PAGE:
## prime powers < X

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• 1. number of prime powers Posted by: Werner D. Sand Theo.3.1415@web.de theo2357 Date: Tue Dec 18, 2007 4:00 pm ((PST)) Who knows a good approximate formula
Message 1 of 2 , Dec 19, 2007
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1. number of prime powers
Posted by: "Werner D. Sand" Theo.3.1415@... theo2357
Date: Tue Dec 18, 2007 4:00 pm ((PST))

Who knows a good approximate formula for the number of prime powers up
to x (without simple prime numbers):
N = sum(1)(p^n <= x), p prime, n>1 ?

*******

Would this not be the number of primes < x
+ the number of primes < x^(1/2)
+ the number of primes < x^(1/3)
+ the number of primes < x^(1/4)
+ etc

approximately equal to

[ x + 2 * x^(1/2) + 3 * x^(1/3) + 4 * x^(1/4) + 5 * x^(1/5)
+ . . . ] / ln(x)

Kermit < kermit@... >
• ... up ... (1/5) ... That s allright. Can you sum it up into a closed form? WDS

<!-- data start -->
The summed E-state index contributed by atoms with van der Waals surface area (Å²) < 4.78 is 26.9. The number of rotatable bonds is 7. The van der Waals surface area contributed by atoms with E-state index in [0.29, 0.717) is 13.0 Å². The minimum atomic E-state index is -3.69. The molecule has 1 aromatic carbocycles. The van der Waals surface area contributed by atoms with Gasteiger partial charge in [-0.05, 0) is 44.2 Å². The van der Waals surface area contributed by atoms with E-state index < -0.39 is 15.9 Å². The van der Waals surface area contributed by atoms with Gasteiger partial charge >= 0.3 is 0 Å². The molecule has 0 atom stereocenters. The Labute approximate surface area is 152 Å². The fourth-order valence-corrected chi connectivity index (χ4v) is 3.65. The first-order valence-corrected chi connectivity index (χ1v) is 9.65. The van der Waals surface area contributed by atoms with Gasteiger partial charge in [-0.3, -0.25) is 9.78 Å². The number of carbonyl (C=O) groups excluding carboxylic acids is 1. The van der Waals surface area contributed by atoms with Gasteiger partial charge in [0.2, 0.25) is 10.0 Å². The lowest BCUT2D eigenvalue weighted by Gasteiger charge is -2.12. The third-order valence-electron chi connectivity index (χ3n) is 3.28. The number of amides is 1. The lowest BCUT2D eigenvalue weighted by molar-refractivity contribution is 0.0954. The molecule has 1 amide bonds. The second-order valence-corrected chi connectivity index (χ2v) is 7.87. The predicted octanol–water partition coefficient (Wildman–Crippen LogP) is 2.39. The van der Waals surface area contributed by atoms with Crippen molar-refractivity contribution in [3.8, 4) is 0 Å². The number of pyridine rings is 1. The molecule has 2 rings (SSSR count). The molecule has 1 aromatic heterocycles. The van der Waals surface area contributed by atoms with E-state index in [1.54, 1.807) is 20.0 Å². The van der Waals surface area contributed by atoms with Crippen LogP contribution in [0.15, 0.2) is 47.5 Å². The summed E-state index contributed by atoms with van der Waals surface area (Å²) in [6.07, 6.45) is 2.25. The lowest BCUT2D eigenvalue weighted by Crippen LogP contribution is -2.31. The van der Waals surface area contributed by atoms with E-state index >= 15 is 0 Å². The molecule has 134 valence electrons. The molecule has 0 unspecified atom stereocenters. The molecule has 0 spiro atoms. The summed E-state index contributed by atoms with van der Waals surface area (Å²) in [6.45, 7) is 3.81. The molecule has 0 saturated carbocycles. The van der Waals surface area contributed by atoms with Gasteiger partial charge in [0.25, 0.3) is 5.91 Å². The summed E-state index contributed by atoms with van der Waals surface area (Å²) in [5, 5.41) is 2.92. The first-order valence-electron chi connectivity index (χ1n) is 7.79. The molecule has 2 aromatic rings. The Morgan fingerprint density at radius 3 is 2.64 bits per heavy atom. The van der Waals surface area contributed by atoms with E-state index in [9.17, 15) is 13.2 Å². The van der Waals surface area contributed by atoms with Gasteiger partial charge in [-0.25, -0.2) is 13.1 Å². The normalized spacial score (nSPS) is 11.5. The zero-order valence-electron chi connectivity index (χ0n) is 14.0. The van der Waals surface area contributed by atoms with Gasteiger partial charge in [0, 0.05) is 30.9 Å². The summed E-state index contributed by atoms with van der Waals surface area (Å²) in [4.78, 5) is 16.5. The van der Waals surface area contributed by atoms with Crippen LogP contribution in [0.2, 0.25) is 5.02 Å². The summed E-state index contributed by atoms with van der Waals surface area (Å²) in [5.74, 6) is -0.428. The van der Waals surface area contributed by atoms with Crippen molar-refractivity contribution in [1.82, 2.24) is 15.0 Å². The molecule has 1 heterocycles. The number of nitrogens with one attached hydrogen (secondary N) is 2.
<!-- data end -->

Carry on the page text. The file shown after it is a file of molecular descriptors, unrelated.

Message 2 of 2 , Dec 20, 2007
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--- In primenumbers@yahoogroups.com, Kermit Rose <kermit@...> wrote:
>
>
>
>
> 1. number of prime powers
> Posted by: "Werner D. Sand" Theo.3.1415@... theo2357
> Date: Tue Dec 18, 2007 4:00 pm ((PST))
>
> Who knows a good approximate formula for the number of prime powers
up
> to x (without simple prime numbers):
> N = sum(1)(p^n <= x), p prime, n>1 ?
>
>
> *******
>
>
> Would this not be the number of primes < x
> + the number of primes < x^(1/2)
> + the number of primes < x^(1/3)
> + the number of primes < x^(1/4)
> + etc
>
>
> approximately equal to
>
> [ x + 2 * x^(1/2) + 3 * x^(1/3) + 4 * x^(1/4) + 5 * x^
(1/5)
> + . . . ] / ln(x)
>
>
>
>
> Kermit < kermit@... >

That's allright. Can you sum it up into a closed form?
WDS
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